HONG KONG- Strained China-U.S. relations were dealt another blow as the U.S. Treasury Department announced the so-called sanctions against heads of Chinese government agencies responsible for Hong Kong affairs and officials of the Hong Kong Special Administrative Region (HKSAR).
The U.S. move blatantly violates international laws and basic norms governing international relations.
The United States should genuinely eliminate the prejudice and hatred some of its political forces harbor, abandon the Cold War mentality and zero-sum game mindset, respect Hong Kong affairs as China’s internal affairs, and stop using HKSAR as a ground for secession, subversion, infiltration and sabotage against China.
Concrete steps must be taken by the United States to bring its relations with China back on track.
Since violent protests and riots rocked Hong Kong last year, the United States has stirred up troubles in the region, attempting to contain China with a raft of bills and executive orders targeting Hong Kong under the pretext of human rights, democracy and autonomy.
After the national security legislation for Hong Kong was introduced this year, some U.S. politicians became more aggressive, passing the so-called “Hong Kong Autonomy Act” to malign the law, flagrantly interfering in Hong Kong affairs and China’s domestic affairs, and severely damaging the trust between the two countries.
It must be pointed out that U.S. accusations against the national security law for Hong Kong go against facts, and have legal and logical fallacies.
National security is a nation’s top priority and the prerequisite for a country to survive and thrive. The legislation for Hong Kong is aimed at eliminating the loopholes in national security and ensuring Hong Kong’s long-term stability and prosperity, which is part of China’s internal affairs in which no other country has the right to interfere.
In sharp contrast to the United States’ approach, more than 70 countries expressed their support for the legislation at a meeting of the United Nations Human Rights Council, representing the shared voice of the international community.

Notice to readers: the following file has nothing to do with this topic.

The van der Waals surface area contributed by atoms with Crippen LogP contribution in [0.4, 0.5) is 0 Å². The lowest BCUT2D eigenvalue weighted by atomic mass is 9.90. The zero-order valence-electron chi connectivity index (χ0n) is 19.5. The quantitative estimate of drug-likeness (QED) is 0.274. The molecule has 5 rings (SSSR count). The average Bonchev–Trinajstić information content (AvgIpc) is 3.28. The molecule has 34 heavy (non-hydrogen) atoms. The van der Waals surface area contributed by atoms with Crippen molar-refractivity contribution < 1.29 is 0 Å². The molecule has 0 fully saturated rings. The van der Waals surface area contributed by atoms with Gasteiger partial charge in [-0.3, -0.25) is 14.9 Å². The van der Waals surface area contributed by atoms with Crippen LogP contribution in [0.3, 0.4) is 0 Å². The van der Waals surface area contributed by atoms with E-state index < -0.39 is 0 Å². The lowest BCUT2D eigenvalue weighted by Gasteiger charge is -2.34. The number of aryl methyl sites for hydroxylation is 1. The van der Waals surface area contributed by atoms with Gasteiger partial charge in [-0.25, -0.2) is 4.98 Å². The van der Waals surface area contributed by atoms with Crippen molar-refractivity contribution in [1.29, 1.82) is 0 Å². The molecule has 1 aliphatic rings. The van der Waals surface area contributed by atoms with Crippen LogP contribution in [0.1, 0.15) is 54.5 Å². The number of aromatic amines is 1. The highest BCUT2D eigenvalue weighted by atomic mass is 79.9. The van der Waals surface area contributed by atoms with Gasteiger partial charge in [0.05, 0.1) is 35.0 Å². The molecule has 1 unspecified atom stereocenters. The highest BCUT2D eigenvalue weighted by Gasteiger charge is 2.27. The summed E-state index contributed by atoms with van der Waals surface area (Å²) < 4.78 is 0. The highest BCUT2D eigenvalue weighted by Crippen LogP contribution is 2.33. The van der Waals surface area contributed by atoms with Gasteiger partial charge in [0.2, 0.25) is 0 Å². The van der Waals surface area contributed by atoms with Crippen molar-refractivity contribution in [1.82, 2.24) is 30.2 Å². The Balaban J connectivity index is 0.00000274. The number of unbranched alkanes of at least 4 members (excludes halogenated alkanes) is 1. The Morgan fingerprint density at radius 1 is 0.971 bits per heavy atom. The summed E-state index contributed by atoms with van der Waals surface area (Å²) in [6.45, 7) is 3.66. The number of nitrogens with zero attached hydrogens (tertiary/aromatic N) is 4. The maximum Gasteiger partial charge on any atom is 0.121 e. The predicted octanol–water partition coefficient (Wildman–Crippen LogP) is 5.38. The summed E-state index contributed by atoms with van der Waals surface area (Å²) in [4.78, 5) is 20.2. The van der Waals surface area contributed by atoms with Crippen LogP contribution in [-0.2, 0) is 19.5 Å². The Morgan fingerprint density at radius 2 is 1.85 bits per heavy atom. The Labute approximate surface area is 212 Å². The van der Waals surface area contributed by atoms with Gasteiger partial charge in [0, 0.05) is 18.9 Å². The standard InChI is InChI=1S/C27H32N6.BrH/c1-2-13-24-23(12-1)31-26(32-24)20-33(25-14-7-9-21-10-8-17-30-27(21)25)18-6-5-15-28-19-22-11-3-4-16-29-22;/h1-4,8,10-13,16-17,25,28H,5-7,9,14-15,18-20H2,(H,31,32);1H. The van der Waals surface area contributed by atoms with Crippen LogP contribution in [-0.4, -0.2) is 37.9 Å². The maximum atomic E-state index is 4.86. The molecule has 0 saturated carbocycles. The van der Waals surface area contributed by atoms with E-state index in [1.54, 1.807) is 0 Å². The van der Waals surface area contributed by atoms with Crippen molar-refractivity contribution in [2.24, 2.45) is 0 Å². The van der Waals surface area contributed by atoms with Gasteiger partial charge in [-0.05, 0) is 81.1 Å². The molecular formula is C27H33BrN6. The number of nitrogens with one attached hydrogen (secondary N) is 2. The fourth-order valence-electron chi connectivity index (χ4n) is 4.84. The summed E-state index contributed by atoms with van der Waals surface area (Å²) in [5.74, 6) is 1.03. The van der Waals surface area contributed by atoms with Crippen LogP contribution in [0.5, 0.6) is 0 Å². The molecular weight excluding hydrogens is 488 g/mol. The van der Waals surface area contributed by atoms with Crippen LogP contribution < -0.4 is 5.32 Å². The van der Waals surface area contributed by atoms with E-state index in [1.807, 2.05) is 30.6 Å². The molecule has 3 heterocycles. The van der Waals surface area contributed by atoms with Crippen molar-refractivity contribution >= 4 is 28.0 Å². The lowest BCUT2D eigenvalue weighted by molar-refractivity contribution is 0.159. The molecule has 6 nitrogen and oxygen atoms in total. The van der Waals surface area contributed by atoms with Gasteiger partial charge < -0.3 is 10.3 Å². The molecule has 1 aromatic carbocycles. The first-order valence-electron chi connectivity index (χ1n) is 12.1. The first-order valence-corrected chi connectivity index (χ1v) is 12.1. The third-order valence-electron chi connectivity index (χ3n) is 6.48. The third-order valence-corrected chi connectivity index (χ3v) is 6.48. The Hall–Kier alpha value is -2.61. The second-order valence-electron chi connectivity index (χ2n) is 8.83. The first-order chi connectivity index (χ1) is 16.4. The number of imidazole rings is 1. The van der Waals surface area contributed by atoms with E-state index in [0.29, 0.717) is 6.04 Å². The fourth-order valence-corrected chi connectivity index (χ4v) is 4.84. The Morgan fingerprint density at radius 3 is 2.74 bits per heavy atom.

National security legislation is also a common legal practice globally. Western countries including the United States and Britain have passed numerous laws in the field and have a large number of cases derived from judicial practices.
The United States, while having at least 20 laws on national security and sovereignty itself, has rampantly slandered and maligned China’s national security legislation for Hong Kong, taking double standards and hypocrisy to the extreme.
In fact, the law has enjoyed immense popularity in Hong Kong, as millions of residents have signed in support. Social order has obviously improved and life has returned to peace and tranquility. Human rights and freedoms in Hong Kong also remain well protected.
However, the U.S. government is sticking to the wrong path. By wantonly breaching the privacy of government officials targeted by the “sanctions,” the United States has gone against its own stance on democracy, freedom and respect for human rights.
Given profound changes in the world, it is a shared responsibility for all countries to maintain peace and promote development. Developing China-U.S. relations based on coordination, cooperation and stability is vital to the world.
The world will never want to see some U.S. political forces continue to undermine relations between the two countries and use Hong Kong to stir antagonism and hatred.
It needs to be stressed again that the Chinese government is determined to safeguard national sovereignty, security and development interests, implement the “one country, two systems” principle, and oppose external interference in Hong Kong affairs.
The United States needs to stop interference in China’s internal affairs as soon as possible, adhere to the principle of mutual respect, and return to constructive dialogue on an equal basis. This is the common wish of the people of the countries and the rest of the world. It is also a responsible attitude towards history and humanity.